Source: Adapted from the Fisheries and Aquaculture Sector in France, April 2010
Figure 5.

Value of Finfish Leads in Production by Species Group, 2008

Source: Adapted from the Fisheries and Aquaculture Sector in France, April 2010

Sale of Fishery Products at Auctions

Auctions are a very popular way of selling seafood in France. There were approximately 40 auctions that took place in 2009, which accounted for 186,785 tons ($656 million) in sales from French vessels and 5,345 tons ($23.18 million) in sales from foreign-registered vessels. The main species sold at auctions by French vessels included sardine, Great Atlantic Scallop, Monkfish, Whiting, Hake, Mackerel, Cuttlefish, Saithe, Sole, squid, Haddock, nephrops, seabass, and Small-spotted catshark.

Figure 6.

Quantities Sold of Main Species at Auction by French vessels, 2009

Source: Adapted from the Fisheries and Aquaculture Sector in France, April 2010

Fishery & Seafood Sector Employment

Nearly 5,250 people worked in the area of fisheries as seamen employed on board French vessels in France during 2008. There were 374 companies in the sector, grossing $2.7 billion. The mostly small companies were mainly located on the sides of the Channel and Brittany. The fish and seafood sector in France employed a number of people including seamen on board French fishing vessels.

Figure 7.

Seaman Employed on Board French Fishing Vessels, 2008

Source: Adapted from the Fisheries and Aquaculture Sector in France, April 2010

TRADE

Salmon: A Leader Among Seafood Imports to France

France imported $912 million of salmon in 2009. Figure 7 shows the main species of seafood imported and their values.

Figure 8.

Imports to France of Main Species Seafood, 2008

Source: Adapted from the Fisheries and Aquaculture Sector in France, April 2010

CONSUMPTION

Salmon is one of France’s favorite finfish and is it consumed fresh, frozen, and smoked. As France has one of the highest salmon consumption rates in Europe, it relies heavily on imports. Groundfish fillets are also popular in the French retail sector in whole, cuts, fresh or frozen formats. In 2009, a number of groundfish resources showed stable signs of recovery, after several rather bleak years.

The frozen groundfish fillets market showed an increase from 128,600 tons to 135,900 tons in 2009 compared with lower levels in 2008, but has not yet recovered to the high 2007 levels. The 2009 rise reflected increased imports by the United States, not only of frozen fillets but in particular, an increase in imports of blocks. More specifically during this period, the quantity of frozen groundfish fillets imported from the United States was 89,200 tons, only 3 per cent more than in 2008, whereas imports of blocks went up by 11 per cent, reaching 46,700 tons the same year.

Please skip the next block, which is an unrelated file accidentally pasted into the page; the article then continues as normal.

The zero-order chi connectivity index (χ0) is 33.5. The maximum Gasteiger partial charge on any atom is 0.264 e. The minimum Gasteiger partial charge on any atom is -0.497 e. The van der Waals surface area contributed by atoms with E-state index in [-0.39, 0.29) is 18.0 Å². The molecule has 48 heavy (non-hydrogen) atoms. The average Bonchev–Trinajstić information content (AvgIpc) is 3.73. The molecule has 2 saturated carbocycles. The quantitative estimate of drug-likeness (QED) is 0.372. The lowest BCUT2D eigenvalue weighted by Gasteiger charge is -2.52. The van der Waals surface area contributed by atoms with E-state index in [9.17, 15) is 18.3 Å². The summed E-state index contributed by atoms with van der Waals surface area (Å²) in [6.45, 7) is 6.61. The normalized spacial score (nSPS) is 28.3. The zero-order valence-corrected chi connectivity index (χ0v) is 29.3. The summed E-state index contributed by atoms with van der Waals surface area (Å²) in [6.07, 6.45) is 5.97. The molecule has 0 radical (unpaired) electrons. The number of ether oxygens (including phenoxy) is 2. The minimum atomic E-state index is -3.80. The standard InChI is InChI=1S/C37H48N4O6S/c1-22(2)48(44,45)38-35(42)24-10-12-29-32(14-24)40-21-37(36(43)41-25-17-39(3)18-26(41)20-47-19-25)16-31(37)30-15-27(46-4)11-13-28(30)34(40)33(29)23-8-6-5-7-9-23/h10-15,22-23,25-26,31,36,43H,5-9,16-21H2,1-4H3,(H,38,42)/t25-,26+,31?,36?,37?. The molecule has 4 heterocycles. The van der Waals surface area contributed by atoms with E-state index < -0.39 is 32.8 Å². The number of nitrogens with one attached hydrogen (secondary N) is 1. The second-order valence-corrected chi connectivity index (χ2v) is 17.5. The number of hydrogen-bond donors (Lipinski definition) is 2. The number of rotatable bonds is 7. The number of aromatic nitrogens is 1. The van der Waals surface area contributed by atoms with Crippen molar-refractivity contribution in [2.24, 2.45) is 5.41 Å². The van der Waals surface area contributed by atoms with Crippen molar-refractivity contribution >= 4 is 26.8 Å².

There is also a clientele in the French market that consumes luxury shellfish such as spiny lobster, lobster, scampi, and large prawns. For lobster, French catches are limited to about 300 tons per year, though the market is much larger. The main market is mid to high-end restaurants, with peak consumption in December 2009. In this market, Canada is the main competitor for US lobster. Canada benefits in the market because of improved air connections with France and less expensive freight prices thus preferred transportation methods.

Figure 9.

Household's Spend A Lot on chilled products in France, 2009

Source: Adapted from the Fisheries and Aquaculture Sector in France, April 2010

French consumers are more inclined to purchase aquatic products in supermarkets rather than markets or fishmongers. For fresh products, 68 per cent are purchased from supermarkets, 15 per cent from other markets, and 12 per cent from fishmongers. For canned products, 81 per cent are purchased from supermarkets and 17 per cent from hard discount. Eighty-four per cent of chilled delicatessen products are purchased from supermarkets, while 10 per cent are purchased from hard discount stores, and 3 per cent from fishmongers and markets. Lastly, fifty per cent of frozen products are purchased from supermarkets while 37 per cent are purchased from freezer centers or delivered to the home and 13 per cent are purchased from fishmongers and markets.

MARKETING

US Seafood Cooperators in France: What’s Happening on in the Market?

In France, the Alaska Seafood Marketing Institute (ASMI) promotes US wild salmon, surimi, and Alaskan pollock. Additionally, ASMI promotes seafood sustainability as well as healthy seafood. ASMI has successful foodservice promotion in France, especially since working with Flunch, one of France’s largest cafeteria chains. An eight-day promotion at the chain's 216 self-service restaurants reached on average 210,000 consumers per day in 2009. Sales of Alaska salmon increased 233 per cent during this promotion, and other popular chain's use of Alaska salmon throughout the year has grown significantly.